We have already reported some time ago that Amazon, like other marketplaces, is now obliged to check the EPR number of sellers. In reality, this leads to problems for many sellers, especially when it comes to electronic devices. The WEEE Reg. Number, which Amazon requires as proof, is often not accepted. So, what to do when Amazon suddenly blocks the listing due to an incorrect or missing WEEE number?
Overview of content:
- Wrong brand registered at Stiftung ear
- Incorrect type of device registered at Stiftung ear
- Amazon blocks the listing even though it’s not an electronic device
- Our WEEE & EPR Services for Online Sellers
Firstly, anyone selling electronics on Amazon who prefers not to deal with WEEE and EPR can contact our team at ecosistant directly. We passionately support online sellers with all topics and processes around recycling and producer responsibility. Click here to contact us. Otherwise, please continue reading to tackle the problem yourself:
Amazon does not accept the WEEE number due to wrong brand
Registration is carried out with a brand and a type of equipment (§ 6 paragraph 1 clause 1, § 37 clause 1 ElektroG). The brand is the decisive characteristic with which electrical and electronic equipment can be allocated to a producer. Should your company wish to be registered with several brands, or respectively place electrical and electronic equipment of several brands on the market, then registration for each brand and type of equipment must be applied for.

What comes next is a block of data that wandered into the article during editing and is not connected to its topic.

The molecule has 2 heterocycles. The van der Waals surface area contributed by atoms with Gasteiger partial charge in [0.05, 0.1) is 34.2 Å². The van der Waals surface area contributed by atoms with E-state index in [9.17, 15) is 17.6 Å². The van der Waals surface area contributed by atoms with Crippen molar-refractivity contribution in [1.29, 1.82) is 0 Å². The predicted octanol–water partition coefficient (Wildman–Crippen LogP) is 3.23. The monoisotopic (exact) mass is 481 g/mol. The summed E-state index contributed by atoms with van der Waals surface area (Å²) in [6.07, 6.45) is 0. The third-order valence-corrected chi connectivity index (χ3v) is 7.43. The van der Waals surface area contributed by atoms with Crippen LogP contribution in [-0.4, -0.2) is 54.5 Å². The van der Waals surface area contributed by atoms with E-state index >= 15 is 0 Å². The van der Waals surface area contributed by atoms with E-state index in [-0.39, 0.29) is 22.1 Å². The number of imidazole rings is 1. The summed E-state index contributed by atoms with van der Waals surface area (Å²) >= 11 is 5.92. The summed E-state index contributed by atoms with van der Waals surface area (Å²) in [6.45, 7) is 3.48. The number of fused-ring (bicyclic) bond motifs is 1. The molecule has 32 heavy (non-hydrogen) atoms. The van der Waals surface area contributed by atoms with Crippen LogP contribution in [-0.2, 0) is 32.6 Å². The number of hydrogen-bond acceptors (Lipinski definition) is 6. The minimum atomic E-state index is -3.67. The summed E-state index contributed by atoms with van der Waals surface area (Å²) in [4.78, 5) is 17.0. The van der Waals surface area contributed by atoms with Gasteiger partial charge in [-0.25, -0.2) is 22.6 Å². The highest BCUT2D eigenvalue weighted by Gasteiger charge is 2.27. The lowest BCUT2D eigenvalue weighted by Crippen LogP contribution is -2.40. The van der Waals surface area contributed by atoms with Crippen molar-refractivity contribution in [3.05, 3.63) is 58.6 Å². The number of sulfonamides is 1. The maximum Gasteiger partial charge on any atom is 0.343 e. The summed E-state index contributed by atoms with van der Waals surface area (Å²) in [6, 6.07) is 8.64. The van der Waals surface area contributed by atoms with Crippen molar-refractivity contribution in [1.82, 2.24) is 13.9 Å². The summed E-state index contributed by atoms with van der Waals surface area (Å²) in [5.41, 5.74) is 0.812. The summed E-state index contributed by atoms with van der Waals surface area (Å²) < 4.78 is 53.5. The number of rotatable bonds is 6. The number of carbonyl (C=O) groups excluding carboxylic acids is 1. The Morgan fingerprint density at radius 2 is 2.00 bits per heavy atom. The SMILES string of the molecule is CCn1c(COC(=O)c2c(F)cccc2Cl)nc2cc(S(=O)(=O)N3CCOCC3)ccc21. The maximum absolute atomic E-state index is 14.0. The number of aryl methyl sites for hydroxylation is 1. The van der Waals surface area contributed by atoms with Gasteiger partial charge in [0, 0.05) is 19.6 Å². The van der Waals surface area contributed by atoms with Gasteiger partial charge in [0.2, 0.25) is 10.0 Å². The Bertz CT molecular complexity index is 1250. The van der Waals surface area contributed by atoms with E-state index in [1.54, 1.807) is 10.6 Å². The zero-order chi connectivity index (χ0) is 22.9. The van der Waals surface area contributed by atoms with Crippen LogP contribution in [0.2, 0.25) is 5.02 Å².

The brand need not be a registered brand according to trademark laws. You can use the company name, for example, if there is no registered brand. […]
The brand stated in the registration procedure must be on the electrical and electronic equipment itself according to § 9 ElektroG.
Amazon also checks whether the WEEE-Reg.-No. provided by the seller matches the brand registered with Stiftung ear. If there are deviations, Amazon will reject the WEEE number and block the listing.
Since the review process is automated, it’s crucial to ensure that the brand is identical in the listing and at the authority. Simple deviations, like a missing space (iPhone vs. i_Phone), could lead to a block. Moreover, there are often problems when, for instance, “Apple” is registered as a brand with Stiftung ear, but the products are sold on Amazon under the brand “iPhone”. Although legally legitimate, the Amazon algorithm is quite rigid in this regard.
Affected Amazon sellers can apply the following strategies:
Send the WEEE Registration Notice to Amazon